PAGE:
Course Treatment and Outcome of Severe and Persistent Mental Illnesses

Short-Term Course of These Diseases 72 The Experience of Hospitalization 73 Long-Term Course of These Diseases 73 Course of Mood Disorders 77 Do Rehabilitation Services Matter 78 Not Just New England 79 Treatment 79 Efficacy of Antipsychotic Medication 79 Atypical or Second-Generation Antipsychotic Medication 80 Reasons Medications Fail 81 Medication Side Effects 82 What Are the Best Antipsychotic Medications 83 Do Traditional versus Second-Generation Antipsychotics Have Different Therapeutic...

Physiological Evidence of the Disease Process in the Brain

Psychiatric Rehabilitation

Many persons with schizophrenia and their families attribute the illness to psychological stress alone, a conclusion that is inconsistent with psychiatric research (Holzinger, Kilian, Lindenbach, Petscheleit, & Angermeyer, 2003). However, why would we assume that individuals who experience or observe a condition would necessarily know its origins Does being bald give you insight into the hormonal changes that have taken place to bring about hair loss Certainly not. Summarizing all available...

The Concept of Recovery

An exciting recent addition to PsyR thinking has been the development of a concept of recovery. The idea of recovery represents optimism about the future. Because the conditions associated with a severe mental illness are often lifelong, it was necessary to adopt a new conception of recovery that could coexist with the illness and its symptoms. Today, the concept of recovery from severe mental illness, with its promise of hope for the future, is becoming widely accepted. Based on models of...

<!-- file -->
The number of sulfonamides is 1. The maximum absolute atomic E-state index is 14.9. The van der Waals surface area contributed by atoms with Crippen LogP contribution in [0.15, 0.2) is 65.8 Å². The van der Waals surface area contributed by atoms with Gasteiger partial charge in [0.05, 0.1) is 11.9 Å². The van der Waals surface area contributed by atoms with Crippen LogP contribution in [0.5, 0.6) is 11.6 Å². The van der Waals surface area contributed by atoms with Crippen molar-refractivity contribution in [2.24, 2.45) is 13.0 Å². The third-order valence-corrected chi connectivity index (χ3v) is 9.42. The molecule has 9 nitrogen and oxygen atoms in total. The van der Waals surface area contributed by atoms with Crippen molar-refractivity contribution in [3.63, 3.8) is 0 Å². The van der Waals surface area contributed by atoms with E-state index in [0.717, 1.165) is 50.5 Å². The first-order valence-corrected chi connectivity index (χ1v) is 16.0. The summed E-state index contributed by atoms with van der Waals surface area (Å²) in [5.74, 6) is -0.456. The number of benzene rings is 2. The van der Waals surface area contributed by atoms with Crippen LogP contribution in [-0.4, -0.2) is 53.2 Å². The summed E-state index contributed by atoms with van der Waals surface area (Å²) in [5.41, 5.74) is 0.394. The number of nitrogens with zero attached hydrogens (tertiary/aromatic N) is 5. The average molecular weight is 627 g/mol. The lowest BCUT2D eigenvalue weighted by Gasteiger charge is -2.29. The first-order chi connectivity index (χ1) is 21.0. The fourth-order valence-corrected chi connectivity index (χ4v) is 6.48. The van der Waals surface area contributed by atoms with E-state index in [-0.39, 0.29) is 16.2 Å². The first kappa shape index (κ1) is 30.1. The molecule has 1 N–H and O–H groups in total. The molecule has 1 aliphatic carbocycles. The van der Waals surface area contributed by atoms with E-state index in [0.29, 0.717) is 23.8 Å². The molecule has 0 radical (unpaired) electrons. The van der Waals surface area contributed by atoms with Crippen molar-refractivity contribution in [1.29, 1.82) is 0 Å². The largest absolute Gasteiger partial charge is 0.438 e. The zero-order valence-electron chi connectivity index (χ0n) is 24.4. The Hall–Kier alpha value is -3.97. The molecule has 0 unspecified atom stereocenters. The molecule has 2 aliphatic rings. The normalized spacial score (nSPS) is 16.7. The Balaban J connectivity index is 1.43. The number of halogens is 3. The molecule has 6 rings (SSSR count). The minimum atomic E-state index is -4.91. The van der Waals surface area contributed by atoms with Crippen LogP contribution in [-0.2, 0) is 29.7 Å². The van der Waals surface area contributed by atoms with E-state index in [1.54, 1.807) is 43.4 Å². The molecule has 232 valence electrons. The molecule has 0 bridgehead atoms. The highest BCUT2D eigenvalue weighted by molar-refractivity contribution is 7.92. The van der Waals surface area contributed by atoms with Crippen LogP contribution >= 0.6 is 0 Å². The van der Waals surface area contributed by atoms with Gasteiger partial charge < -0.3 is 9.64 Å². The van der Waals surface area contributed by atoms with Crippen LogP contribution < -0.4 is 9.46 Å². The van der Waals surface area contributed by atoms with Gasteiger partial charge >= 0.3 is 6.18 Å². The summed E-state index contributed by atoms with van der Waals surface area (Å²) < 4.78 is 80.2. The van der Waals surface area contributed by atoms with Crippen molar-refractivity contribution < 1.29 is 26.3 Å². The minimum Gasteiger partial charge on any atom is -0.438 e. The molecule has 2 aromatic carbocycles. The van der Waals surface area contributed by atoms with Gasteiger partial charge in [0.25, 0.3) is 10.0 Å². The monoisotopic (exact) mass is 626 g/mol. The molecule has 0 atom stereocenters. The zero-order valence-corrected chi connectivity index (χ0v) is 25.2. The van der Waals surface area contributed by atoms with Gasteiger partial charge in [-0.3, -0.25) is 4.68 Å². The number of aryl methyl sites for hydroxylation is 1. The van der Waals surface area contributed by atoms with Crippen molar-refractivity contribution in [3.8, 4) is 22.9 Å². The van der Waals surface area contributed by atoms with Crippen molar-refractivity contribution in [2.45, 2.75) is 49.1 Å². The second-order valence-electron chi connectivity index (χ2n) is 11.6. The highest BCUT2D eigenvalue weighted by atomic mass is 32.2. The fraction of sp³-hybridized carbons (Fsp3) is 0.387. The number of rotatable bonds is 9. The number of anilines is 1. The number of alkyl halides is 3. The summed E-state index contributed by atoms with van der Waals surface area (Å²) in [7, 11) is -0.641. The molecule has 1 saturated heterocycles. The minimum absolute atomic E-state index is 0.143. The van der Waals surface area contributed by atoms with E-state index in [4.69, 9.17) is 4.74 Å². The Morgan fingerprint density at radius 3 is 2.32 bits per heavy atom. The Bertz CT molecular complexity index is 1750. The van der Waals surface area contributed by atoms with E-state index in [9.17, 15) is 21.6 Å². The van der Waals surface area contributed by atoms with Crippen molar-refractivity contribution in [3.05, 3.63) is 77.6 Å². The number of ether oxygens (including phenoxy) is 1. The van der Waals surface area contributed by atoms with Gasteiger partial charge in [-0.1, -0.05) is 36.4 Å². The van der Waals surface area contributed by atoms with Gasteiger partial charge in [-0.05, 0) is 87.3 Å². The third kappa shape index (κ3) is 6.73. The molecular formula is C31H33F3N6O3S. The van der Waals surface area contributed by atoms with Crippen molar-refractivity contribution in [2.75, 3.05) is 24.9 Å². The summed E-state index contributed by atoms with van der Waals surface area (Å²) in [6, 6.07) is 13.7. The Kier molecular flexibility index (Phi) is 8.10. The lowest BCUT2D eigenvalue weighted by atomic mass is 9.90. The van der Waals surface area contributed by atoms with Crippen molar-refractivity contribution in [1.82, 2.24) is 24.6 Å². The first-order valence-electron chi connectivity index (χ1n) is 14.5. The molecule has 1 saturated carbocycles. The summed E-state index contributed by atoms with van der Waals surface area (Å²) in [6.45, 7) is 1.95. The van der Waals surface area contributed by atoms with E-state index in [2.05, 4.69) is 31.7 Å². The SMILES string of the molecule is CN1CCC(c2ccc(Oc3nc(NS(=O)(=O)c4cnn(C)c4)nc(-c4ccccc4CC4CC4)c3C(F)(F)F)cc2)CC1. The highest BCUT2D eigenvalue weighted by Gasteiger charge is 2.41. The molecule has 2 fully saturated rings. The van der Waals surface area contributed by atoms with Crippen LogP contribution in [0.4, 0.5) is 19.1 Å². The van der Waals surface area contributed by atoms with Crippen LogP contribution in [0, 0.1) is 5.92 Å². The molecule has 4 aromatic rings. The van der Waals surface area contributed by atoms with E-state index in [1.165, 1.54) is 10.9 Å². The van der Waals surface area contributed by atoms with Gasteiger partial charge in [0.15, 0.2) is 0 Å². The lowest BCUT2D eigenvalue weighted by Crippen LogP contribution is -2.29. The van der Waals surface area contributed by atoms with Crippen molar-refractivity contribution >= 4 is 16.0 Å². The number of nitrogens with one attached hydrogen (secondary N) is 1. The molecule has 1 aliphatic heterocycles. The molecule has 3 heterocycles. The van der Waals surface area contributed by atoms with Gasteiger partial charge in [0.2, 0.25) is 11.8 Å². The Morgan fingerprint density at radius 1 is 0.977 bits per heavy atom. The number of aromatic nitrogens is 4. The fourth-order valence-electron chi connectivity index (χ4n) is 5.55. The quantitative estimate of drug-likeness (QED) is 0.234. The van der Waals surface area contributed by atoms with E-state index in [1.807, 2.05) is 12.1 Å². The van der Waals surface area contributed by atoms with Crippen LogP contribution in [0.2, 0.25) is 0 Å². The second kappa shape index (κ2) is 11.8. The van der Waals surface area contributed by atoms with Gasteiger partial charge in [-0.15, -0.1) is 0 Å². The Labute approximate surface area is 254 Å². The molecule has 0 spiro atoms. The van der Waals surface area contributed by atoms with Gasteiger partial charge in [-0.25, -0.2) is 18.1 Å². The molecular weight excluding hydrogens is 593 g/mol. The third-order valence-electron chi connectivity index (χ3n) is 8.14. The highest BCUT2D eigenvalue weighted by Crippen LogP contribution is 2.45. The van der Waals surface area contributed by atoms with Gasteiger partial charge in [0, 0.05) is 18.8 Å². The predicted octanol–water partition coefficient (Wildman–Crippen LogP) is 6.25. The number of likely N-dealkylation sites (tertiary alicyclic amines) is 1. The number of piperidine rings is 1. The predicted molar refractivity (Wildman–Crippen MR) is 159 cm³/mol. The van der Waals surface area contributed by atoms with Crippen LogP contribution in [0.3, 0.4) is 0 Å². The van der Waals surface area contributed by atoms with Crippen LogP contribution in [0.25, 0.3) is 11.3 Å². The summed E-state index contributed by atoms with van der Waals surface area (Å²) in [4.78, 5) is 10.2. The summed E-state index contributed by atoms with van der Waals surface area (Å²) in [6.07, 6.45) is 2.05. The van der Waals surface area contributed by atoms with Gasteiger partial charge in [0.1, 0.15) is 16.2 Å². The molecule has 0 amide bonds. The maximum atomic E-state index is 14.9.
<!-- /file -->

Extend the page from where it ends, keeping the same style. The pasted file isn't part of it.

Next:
Barriers to Education

Clearly supported education SEd has the capacity to greatly enrich the lives of people with psychiatric disabilities. Why then are there still relatively few individuals pursuing educational goals Why, as we will explore later in this chapter, are there so many communities in the United States that do not provide supported education services Some of the barriers to higher education are the same as those for people without disabilities, particularly persons in the lower socioeconomic classes. A...

Milieu Therapy

Day programs and some psychiatric hospital wards were largely based on a treatment strategy for providing services called milieu therapy. Milieu, a French term that literally means environment, refers in this case to the physical, social, and cultural setting of the program. Milieu therapy is a technique based on the idea that every aspect of a treatment setting or environment can be used to help achieve therapeutic or rehabilitation goals or results. Milieu therapy can be a very powerful tool...

Researching the Principles of Psychosocial Rehabilitation

In an important set of studies, Cnaan and his colleagues 1988, 1989, 1990 addressed the lack of clarity around the definition of psychosocial rehabilitation PSR . Note PSR and PsyR are different terms for the same set of practices. They believed that the lack of agreement on the definition of PSR causes several problems. Lack of a clear definition tends to render any term, such as psychosocial rehabilitation, meaningless, since anything might be termed or labeled PSR. This all-inclusiveness...

The Burdens of Family Living for the Person with Mental Illness

Up to this point this chapter has dealt with the burden of care associated with living with a relative with mental illness. But does family life present any unique stresses or burdens to the person with mental illness As already stated, in the past, it was inaccurately assumed that family living was not only stressful, but also a possible cause of mental illness. Today we understand that this is not the case, but there is some evidence that a particular emotional environment of high expressed...

Psychiatric Rehabilitation Ethics